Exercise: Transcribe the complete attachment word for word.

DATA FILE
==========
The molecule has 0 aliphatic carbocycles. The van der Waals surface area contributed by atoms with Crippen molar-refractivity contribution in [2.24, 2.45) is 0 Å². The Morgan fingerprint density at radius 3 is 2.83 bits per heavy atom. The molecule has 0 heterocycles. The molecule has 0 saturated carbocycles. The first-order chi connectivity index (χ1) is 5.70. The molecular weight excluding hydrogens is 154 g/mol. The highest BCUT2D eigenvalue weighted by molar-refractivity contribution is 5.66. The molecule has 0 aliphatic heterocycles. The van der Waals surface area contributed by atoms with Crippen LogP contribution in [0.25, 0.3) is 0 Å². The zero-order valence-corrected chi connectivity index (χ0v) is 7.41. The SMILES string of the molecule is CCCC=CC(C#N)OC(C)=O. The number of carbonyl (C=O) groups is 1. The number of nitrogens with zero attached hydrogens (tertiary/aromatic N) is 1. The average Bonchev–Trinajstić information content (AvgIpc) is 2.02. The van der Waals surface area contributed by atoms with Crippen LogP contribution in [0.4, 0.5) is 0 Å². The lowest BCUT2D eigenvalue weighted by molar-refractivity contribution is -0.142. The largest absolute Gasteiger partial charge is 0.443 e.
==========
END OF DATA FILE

The molecule has 0 aliphatic carbocycles. The van der Waals surface area contributed by atoms with Crippen molar-refractivity contribution in [2.24, 2.45) is 0 Å². The Morgan fingerprint density at radius 3 is 2.83 bits per heavy atom. The molecule has 0 heterocycles. The molecule has 0 saturated carbocycles. The first-order chi connectivity index (χ1) is 5.70. The molecular weight excluding hydrogens is 154 g/mol. The highest BCUT2D eigenvalue weighted by molar-refractivity contribution is 5.66. The molecule has 0 aliphatic heterocycles. The van der Waals surface area contributed by atoms with Crippen LogP contribution in [0.25, 0.3) is 0 Å². The zero-order valence-corrected chi connectivity index (χ0v) is 7.41. The SMILES string of the molecule is CCCC=CC(C#N)OC(C)=O. The number of carbonyl (C=O) groups is 1. The number of nitrogens with zero attached hydrogens (tertiary/aromatic N) is 1. The average Bonchev–Trinajstić information content (AvgIpc) is 2.02. The van der Waals surface area contributed by atoms with Crippen LogP contribution in [0.4, 0.5) is 0 Å². The lowest BCUT2D eigenvalue weighted by molar-refractivity contribution is -0.142. The largest absolute Gasteiger partial charge is 0.443 e.